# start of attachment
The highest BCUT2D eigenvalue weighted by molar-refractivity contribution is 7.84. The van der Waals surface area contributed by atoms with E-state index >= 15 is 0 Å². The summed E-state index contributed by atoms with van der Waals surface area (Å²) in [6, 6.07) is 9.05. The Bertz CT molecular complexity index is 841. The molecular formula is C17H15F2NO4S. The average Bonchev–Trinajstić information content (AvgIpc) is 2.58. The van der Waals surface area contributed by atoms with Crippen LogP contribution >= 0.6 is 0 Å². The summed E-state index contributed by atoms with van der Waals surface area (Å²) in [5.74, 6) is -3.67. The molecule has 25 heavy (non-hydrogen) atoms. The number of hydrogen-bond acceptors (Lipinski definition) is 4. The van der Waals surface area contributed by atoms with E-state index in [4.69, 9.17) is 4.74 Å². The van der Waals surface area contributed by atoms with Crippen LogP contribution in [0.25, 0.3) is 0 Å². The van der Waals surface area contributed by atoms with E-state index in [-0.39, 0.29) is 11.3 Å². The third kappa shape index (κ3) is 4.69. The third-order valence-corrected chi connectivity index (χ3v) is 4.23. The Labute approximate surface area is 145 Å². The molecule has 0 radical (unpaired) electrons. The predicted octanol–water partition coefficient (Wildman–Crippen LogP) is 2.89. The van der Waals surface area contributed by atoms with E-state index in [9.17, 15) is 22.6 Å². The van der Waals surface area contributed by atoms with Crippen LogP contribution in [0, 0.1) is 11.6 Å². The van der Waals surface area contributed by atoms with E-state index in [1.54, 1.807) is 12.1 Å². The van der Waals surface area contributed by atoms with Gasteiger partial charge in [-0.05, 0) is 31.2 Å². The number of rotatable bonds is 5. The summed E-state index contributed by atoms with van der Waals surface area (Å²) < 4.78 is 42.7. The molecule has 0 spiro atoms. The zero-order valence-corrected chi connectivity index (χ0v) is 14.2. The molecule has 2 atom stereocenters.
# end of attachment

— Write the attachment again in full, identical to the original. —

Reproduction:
The highest BCUT2D eigenvalue weighted by molar-refractivity contribution is 7.84. The van der Waals surface area contributed by atoms with E-state index >= 15 is 0 Å². The summed E-state index contributed by atoms with van der Waals surface area (Å²) in [6, 6.07) is 9.05. The Bertz CT molecular complexity index is 841. The molecular formula is C17H15F2NO4S. The average Bonchev–Trinajstić information content (AvgIpc) is 2.58. The van der Waals surface area contributed by atoms with Crippen LogP contribution >= 0.6 is 0 Å². The summed E-state index contributed by atoms with van der Waals surface area (Å²) in [5.74, 6) is -3.67. The molecule has 25 heavy (non-hydrogen) atoms. The number of hydrogen-bond acceptors (Lipinski definition) is 4. The van der Waals surface area contributed by atoms with E-state index in [4.69, 9.17) is 4.74 Å². The van der Waals surface area contributed by atoms with Crippen LogP contribution in [0.25, 0.3) is 0 Å². The van der Waals surface area contributed by atoms with E-state index in [-0.39, 0.29) is 11.3 Å². The third kappa shape index (κ3) is 4.69. The third-order valence-corrected chi connectivity index (χ3v) is 4.23. The Labute approximate surface area is 145 Å². The molecule has 0 radical (unpaired) electrons. The predicted octanol–water partition coefficient (Wildman–Crippen LogP) is 2.89. The van der Waals surface area contributed by atoms with E-state index in [9.17, 15) is 22.6 Å². The van der Waals surface area contributed by atoms with Crippen LogP contribution in [0, 0.1) is 11.6 Å². The van der Waals surface area contributed by atoms with E-state index in [1.54, 1.807) is 12.1 Å². The van der Waals surface area contributed by atoms with Gasteiger partial charge in [-0.05, 0) is 31.2 Å². The number of rotatable bonds is 5. The summed E-state index contributed by atoms with van der Waals surface area (Å²) < 4.78 is 42.7. The molecule has 0 spiro atoms. The zero-order valence-corrected chi connectivity index (χ0v) is 14.2. The molecule has 2 atom stereocenters.